The fork and rear shock work exceptionally well together, their suspension curves well matched. We reset the suspension o-rings regularly, and it was always good to see after a section of trail that both front and rear were using their travel equally. For the majority of the test we left the CTD adjustments for both fork and shock in the Descend mode giving us the most supple performance possible. Combined with the low tyre pressures, the ride quality over the small hits was brilliant.

Due to the rearward axle path, there’s a bit of chain tug when climbing in the smaller chain ring. It’s not a problem, and it’s a trait common to most bikes with a pronounced rearward axle path. Using the rear shock’s CTD lever to minimise the suspension movement (and therefore chain growth) helps. With the big tyres, traction was never a problem, and the steep seat angle leaves you well positioned to spin up most climbs, plus you’ve got the option of using the TALAS lever to drop the front end height should it get really steep.


Merida have well and truly smashed our preconceptions with this bike. It’s confident, smooth, well-priced and easier to get along with than a drunk uncle at Christmas, with the kind of build kit that’ll go forever. We even like the colour.

Far more bike than we expected. It's great to be pleasantly surprised!
Far more bike than we expected. It’s great to be pleasantly surprised!

Fresh Product: Norco goes carbon with the Killer B Range

PORT COQUITLAM, B.C., Aug. 29, 2014 – Norco Bicycles is thrilled to announce the release of the iconic Range Killer B Platform in carbon fiber for 2014. Developed specifically for Enduro racing and All Mountain use, the 650B-wheeled Range Carbon features the same philosophy and sophistication as the aluminum version but with the added strength, stiffness and weight savings of carbon fiber.

Big brother to the 140mm Sight Killer B, the Range is a 160mm travel mountain bike with a slack and low geometry that make it extremely capable on descents. The Range Carbon is as much an Enduro race rig as it is the ideal back country accomplice – perfect for exploring shale-covered slopes and remote mountain ranges. The all-mountain-tuned A.R.T. suspension system helps the bike climb to objectives with impressive efficiency, but it is when the trail turns downhill that this Killer B truly comes alive – delivering unrivaled high-speed power, control and confidence to the rider.

The 2014 Norco Range Killer B can be seen for the first time at Germany’s Eurobike, Montreal’s Expocycle and Las Vegas’ Interbike trade shows in the coming weeks. You can expect the Range to be available in February, 2014.

The whole Range Killer B Carbon lineup is below – click the images to make them more biggerer.

Norco Range Carbon LE

Range LE details

Norco Range Carbon black orange

Range 7.1 details

Norco Range Carbon_7.2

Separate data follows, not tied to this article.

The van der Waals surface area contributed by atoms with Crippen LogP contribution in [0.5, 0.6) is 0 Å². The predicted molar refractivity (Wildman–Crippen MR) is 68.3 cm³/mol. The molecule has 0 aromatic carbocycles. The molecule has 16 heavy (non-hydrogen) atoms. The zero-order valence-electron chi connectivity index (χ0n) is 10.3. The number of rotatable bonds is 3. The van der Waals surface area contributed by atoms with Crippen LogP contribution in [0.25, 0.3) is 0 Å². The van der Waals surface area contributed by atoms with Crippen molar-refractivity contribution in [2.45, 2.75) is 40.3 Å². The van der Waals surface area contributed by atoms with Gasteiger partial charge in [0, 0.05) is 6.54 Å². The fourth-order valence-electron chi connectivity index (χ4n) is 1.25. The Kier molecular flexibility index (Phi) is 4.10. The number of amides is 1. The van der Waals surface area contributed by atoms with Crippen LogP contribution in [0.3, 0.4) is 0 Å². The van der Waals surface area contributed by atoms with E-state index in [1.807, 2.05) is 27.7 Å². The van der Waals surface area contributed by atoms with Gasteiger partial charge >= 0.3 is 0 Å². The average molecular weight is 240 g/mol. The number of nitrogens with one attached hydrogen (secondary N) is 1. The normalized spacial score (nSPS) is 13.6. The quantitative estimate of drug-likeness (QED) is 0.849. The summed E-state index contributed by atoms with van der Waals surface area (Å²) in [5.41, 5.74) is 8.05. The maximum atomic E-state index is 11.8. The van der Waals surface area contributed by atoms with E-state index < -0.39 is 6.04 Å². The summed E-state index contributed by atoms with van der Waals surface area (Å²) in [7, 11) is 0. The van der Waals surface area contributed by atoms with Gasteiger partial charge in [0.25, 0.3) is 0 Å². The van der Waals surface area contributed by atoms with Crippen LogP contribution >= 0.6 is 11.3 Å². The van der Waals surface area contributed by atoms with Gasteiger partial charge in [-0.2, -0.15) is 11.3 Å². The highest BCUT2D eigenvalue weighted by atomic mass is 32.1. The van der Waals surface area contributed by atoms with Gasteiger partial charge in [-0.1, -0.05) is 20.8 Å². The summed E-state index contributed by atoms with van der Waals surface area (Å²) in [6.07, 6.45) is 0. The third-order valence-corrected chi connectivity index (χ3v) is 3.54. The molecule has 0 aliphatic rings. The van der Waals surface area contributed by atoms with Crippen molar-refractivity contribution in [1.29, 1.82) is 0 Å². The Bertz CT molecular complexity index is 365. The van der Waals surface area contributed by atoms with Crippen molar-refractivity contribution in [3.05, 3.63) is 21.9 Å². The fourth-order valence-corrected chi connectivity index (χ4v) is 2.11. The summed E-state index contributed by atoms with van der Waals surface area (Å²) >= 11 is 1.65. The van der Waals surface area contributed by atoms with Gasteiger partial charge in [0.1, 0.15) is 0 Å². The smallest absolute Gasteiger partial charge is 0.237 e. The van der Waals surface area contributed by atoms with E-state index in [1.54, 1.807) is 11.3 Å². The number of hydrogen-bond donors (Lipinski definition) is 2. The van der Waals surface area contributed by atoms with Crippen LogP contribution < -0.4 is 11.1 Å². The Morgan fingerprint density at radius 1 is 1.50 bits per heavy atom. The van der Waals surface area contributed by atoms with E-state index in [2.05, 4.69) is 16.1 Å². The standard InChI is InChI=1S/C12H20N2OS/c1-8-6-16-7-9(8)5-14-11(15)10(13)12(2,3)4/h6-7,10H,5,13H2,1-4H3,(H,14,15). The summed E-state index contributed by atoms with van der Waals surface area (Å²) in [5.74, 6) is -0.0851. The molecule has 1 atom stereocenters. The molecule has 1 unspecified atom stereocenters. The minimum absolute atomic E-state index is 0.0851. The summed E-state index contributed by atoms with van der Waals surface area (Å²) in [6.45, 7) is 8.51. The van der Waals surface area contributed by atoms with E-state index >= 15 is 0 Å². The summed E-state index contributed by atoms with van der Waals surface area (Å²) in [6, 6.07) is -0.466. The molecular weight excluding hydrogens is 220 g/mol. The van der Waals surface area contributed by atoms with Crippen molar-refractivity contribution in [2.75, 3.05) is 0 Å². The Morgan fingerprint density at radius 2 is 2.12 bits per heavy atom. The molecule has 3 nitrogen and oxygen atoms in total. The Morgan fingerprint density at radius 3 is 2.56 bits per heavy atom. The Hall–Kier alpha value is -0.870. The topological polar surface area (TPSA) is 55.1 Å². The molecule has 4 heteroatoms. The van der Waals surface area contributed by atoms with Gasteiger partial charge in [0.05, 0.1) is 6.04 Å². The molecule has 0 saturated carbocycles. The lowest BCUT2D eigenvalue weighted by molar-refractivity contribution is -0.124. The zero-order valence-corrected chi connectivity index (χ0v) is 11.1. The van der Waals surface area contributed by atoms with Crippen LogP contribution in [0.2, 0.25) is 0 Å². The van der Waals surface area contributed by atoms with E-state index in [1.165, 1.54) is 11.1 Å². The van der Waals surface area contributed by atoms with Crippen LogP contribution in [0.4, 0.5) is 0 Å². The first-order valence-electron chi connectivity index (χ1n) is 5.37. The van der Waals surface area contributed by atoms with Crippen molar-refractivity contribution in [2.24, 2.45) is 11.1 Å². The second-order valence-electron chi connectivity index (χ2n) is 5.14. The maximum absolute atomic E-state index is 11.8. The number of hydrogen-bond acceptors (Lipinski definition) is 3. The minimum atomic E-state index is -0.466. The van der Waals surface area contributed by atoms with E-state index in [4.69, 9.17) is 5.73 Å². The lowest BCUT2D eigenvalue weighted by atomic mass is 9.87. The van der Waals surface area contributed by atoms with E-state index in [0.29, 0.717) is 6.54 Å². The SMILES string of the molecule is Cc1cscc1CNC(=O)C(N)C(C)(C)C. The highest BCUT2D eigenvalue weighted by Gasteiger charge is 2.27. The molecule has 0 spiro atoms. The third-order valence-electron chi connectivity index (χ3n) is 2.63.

Range 7.2 details


Tested: Commencal Meta AM 2 29er

Without a doubt aesthetics has a lot to do with a consumer’s bike choice. You could have the world’s best performing mountain bike but if it’s ugly then you’ll be hard pressed moving it off the shelves. The same can be said for the opposite.  Make it sexy, but if it has little substance, then the novelty will soon wear off and the people will shy away.

This is where the Commencal Meta AM 2 29er shines, it looks damn good and works well to match. The bright colour, big tubes, the low and positive stance, and the neat internal cable routing all make for a clean and strong looking mountain bike. There weren’t many times when people didn’t stop us to check out the bike, and conversely, there weren’t may times when we were asking for more performance out on the roughest and toughest of trails.

We took the Commencal out for a test recently and here’s what we thought.

The Design

We think the bike looks very sexy. Just look at the cables disappear into the frame.

The 130mm travel Meta AM 29er is designed for all-mountain riding and is built for a more aggressive rider who loves to hit the trails hard. Made from triple butted aluminium the AM 29er is big and strong. Every tube is oversized and some of the pivot bolts require allen keys sizes which you probably won’t have in your toolset. The frame looks a little over-engineered and maybe some weight could have been shaved off, however the strength and durability of the AM should be something you have little to worry about.

Everything is big. Most people would not have a 10mm allen key, let alone a torque wrench that goes up to 35NM. The bottom pivot did come loose once and lucky for us we had both tools. It never came loose again.

The head angle is a relatively slack 68 degrees, bottom bracket drop -33mm, and chainstay length 458mm – all elements designed to make the bike more stable at speed. The top tube is very sloped and gives the bike excellent standover height and cockpit room, both of which are very important on bigger wheeled bikes.

The rear suspension is based around the Contact System Evo design initially launched on the Commencal downhill bikes. Simplistically, it has been downsized from the downhill design and is basically a linkage driven single-pivot rear-end with the shock neatly tucked away low in the frame. The shock position is great for lowering the centre of gravity but the position does have an unintended consequence, which we will go into later.

The Contact System EVO, based on the successful downhill suspension platform, and scaled down for the smaller bikes.

The rest of the design continues the theme of big, strong and aggressive. The 142×12 rear was notably stiff, the tapered headtube keeps the front pointed, and the massive pivots reduced flex.

One standout design feature we loved was the internal cable routing. Yes, the bane of bike mechanics world wide, but we loved how neat and functional Commencal had made all the routing. Every cable disappears seamlessly into the frame and only re-appears at the last possible moment – making for a very clean looking frame. No additional noise was noted from the routing either.